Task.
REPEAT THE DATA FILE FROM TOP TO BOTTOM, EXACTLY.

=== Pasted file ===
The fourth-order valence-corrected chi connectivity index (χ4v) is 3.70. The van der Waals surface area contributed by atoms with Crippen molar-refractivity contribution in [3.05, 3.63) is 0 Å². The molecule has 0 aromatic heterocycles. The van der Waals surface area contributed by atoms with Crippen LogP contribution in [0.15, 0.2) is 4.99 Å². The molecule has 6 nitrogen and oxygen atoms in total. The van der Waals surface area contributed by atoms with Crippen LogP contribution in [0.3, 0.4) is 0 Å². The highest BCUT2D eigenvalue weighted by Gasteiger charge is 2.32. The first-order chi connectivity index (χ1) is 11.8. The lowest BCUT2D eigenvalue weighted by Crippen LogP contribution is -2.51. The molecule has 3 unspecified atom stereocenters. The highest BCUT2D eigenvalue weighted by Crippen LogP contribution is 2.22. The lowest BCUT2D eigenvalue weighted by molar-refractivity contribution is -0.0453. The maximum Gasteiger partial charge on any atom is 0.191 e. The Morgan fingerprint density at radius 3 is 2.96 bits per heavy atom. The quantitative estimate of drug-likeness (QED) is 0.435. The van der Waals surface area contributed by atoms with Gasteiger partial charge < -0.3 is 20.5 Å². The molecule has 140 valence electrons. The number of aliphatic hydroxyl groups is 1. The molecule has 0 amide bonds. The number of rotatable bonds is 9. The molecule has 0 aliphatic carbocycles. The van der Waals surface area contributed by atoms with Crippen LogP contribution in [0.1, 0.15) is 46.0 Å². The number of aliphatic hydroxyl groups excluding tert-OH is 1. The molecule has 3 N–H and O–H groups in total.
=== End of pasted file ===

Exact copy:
The fourth-order valence-corrected chi connectivity index (χ4v) is 3.70. The van der Waals surface area contributed by atoms with Crippen molar-refractivity contribution in [3.05, 3.63) is 0 Å². The molecule has 0 aromatic heterocycles. The van der Waals surface area contributed by atoms with Crippen LogP contribution in [0.15, 0.2) is 4.99 Å². The molecule has 6 nitrogen and oxygen atoms in total. The van der Waals surface area contributed by atoms with Crippen LogP contribution in [0.3, 0.4) is 0 Å². The highest BCUT2D eigenvalue weighted by Gasteiger charge is 2.32. The first-order chi connectivity index (χ1) is 11.8. The lowest BCUT2D eigenvalue weighted by Crippen LogP contribution is -2.51. The molecule has 3 unspecified atom stereocenters. The highest BCUT2D eigenvalue weighted by Crippen LogP contribution is 2.22. The lowest BCUT2D eigenvalue weighted by molar-refractivity contribution is -0.0453. The maximum Gasteiger partial charge on any atom is 0.191 e. The Morgan fingerprint density at radius 3 is 2.96 bits per heavy atom. The quantitative estimate of drug-likeness (QED) is 0.435. The van der Waals surface area contributed by atoms with Gasteiger partial charge < -0.3 is 20.5 Å². The molecule has 140 valence electrons. The number of aliphatic hydroxyl groups is 1. The molecule has 0 amide bonds. The number of rotatable bonds is 9. The molecule has 0 aliphatic carbocycles. The van der Waals surface area contributed by atoms with Crippen LogP contribution in [0.1, 0.15) is 46.0 Å². The number of aliphatic hydroxyl groups excluding tert-OH is 1. The molecule has 3 N–H and O–H groups in total.